I was stunned as I listened to the verdict being read in the George Zimmerman trial last night – not guilty of any wrong doing in the killing of Trayvon Martin. Really? As I listened to the ABC commentator explain the meaning of the verdict, I realized how many of the real issues in this incident were never up for discussion. The commentator explained that at issue was whether Mr. Zimmerman felt his life was in jeopardy, thereby justifying his shooting Trayvon in “self-defense.”

But there were so many things that make this case wrong, and yet were not discussed, such as:

-             Why in this country is a person deemed “suspicious” simply because he is black and male?

-             What justification is there for a man carrying a gun on the street that can be used to threaten and kill another human being?

-             What justification is there for vigilante-ism in which a townwatch guard can ignore police calls to leave the “suspicious” person alone and let the police investigate the matter?

-              Why in this  country are there gated communities that create an atmosphere of fear and trust leading to tragedies like this?

-             How extensive are the inadequacies of a legal system that can exclude these larger issues from the case, and focus on minute details and lawyers’ gamesmanship in a search for the truth?

-            How can a case like this be prosecuted and any mention of the racial and class dynamics involved be excluded from the courtroom?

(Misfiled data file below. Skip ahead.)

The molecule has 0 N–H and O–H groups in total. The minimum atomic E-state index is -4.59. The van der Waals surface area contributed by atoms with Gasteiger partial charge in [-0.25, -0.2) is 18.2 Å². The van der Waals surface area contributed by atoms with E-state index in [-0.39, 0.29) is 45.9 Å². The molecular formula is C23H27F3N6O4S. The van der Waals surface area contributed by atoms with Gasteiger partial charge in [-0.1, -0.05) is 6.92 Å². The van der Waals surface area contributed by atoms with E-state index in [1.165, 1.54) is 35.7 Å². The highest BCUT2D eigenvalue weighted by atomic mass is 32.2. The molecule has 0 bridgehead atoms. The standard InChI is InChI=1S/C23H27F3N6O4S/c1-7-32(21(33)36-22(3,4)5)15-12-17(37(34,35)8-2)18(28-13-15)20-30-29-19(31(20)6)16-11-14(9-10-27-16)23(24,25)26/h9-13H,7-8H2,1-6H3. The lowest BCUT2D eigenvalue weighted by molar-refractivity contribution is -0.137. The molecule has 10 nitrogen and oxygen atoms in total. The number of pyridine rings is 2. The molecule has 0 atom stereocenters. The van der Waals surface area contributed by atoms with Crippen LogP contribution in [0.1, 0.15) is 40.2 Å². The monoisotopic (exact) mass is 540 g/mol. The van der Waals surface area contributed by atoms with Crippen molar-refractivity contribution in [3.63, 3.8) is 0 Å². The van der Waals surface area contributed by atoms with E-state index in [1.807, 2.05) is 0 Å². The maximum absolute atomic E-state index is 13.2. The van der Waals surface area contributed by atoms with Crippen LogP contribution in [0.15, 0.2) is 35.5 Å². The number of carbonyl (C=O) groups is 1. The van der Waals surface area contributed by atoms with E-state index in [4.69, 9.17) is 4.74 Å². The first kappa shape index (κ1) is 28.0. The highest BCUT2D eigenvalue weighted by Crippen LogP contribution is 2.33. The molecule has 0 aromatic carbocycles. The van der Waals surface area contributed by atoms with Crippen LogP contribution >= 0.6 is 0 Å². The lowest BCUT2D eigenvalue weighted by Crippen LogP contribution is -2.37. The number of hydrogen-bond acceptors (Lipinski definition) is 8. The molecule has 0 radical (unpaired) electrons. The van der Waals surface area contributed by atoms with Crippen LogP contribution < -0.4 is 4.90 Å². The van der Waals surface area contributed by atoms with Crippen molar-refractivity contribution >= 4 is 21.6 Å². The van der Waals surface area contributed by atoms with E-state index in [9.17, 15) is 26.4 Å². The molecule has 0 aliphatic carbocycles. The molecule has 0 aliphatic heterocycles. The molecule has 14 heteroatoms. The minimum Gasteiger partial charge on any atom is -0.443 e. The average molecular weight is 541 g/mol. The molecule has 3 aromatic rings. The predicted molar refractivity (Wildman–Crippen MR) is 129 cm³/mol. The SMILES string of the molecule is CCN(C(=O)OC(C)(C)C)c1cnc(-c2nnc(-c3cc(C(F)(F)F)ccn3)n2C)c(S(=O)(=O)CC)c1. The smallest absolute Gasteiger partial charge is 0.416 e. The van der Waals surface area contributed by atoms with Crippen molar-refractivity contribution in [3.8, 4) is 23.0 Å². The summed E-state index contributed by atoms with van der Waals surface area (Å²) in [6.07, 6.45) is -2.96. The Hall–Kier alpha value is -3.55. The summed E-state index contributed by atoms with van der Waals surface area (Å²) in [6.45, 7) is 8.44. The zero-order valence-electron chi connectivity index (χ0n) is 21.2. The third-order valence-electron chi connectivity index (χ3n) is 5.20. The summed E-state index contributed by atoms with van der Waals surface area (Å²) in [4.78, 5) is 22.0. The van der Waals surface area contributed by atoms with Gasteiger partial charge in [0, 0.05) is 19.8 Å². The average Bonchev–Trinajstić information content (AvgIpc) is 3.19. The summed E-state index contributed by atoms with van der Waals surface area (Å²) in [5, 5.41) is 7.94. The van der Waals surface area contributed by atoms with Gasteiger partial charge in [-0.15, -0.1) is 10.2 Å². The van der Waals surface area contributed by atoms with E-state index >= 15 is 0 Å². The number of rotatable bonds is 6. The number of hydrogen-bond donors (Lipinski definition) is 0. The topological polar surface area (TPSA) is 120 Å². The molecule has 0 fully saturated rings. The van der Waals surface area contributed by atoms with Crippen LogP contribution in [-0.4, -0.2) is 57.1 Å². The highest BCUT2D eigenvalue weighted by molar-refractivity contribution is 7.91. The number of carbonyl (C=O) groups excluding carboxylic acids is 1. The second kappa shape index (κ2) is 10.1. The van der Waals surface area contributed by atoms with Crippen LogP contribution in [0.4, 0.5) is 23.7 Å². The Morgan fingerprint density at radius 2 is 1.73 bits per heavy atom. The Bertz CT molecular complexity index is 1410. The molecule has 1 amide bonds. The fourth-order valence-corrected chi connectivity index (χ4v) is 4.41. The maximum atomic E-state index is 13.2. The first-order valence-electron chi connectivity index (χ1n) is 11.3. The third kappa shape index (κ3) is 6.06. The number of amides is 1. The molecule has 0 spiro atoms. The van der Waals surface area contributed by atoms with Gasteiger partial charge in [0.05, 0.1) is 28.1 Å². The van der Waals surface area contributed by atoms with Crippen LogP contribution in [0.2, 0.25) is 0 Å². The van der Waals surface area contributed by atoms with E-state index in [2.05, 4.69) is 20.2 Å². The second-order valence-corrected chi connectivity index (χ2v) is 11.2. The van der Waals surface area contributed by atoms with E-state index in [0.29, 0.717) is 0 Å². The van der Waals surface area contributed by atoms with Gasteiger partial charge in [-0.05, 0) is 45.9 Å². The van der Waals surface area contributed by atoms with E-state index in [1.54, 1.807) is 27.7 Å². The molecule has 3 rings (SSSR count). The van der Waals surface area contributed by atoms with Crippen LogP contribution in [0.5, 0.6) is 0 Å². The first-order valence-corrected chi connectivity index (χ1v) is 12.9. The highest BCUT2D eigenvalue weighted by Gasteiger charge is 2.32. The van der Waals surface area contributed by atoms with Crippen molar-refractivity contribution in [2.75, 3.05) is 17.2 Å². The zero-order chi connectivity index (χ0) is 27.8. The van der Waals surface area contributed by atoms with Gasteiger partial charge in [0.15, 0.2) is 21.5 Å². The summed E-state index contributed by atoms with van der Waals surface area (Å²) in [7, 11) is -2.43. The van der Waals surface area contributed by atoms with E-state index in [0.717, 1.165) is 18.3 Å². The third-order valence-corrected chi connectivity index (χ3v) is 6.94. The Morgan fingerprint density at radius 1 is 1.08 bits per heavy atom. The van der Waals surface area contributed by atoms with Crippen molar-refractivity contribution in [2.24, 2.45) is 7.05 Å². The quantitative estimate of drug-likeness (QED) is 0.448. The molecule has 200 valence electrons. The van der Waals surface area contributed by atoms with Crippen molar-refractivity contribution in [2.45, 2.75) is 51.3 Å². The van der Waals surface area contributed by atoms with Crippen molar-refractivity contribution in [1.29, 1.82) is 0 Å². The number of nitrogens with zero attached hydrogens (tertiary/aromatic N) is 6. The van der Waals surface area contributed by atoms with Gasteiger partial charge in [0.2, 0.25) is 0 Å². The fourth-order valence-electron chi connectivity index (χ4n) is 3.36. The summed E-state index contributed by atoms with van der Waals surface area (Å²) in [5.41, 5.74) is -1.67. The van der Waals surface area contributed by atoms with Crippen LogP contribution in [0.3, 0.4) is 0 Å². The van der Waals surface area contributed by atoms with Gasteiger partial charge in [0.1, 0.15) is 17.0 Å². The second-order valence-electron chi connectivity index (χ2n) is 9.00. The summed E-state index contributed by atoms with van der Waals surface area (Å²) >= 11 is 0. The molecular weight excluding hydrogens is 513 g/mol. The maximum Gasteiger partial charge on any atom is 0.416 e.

Regardless of what happened the night that George Zimmerman and Trayvon Martin had their altercation, this verdict sends a very troubling message. I am reminded of an African-American women in one of my courses years ago, who said that when she learned she was pregnant with a boy, she wept for fear of what he would go through in this society. I am reminded of a poem written by another student more recently describing the ways in which a child’s life is circumscribed and threatened simply because he is black. I reminded of one of my middle-aged African American colleagues who shared that when he walks into stores or on the streets of the predominantly white suburbs, he does not feel safe.

Many white folks would dismiss these fears as false perceptions. However, when you look at the rates of poverty, incarceration and premature violent death, those fears have pretty solid grounding. The death of Trayvon Martin reinforces those fears, which in turn gives rise to deep and profound anger and distrust. While many might rightly say our society has come a long way from days of Jim Crow segregation, lynchings and a racist justice system, this case and the issues surrounding it remind us of how far we have yet to go.

Unfortunately for the Martin family, as well as George Zimmerman, this trial had much more to do with larger meanings and symbolism, than it did about the tragic event that happened on Feb 26, 2012. If there is one good thing to point to in this situation, it is that outside the courthouse and around the country as people protested and grieved the verdict, there were many white people in the crowd protesting with their black brothers and sisters. To my black friends who may be deeply angered and upset by the outcome of this trial, all I can say is while I cannot begin to understand what it is like to be black in America in 2013, I stand with you.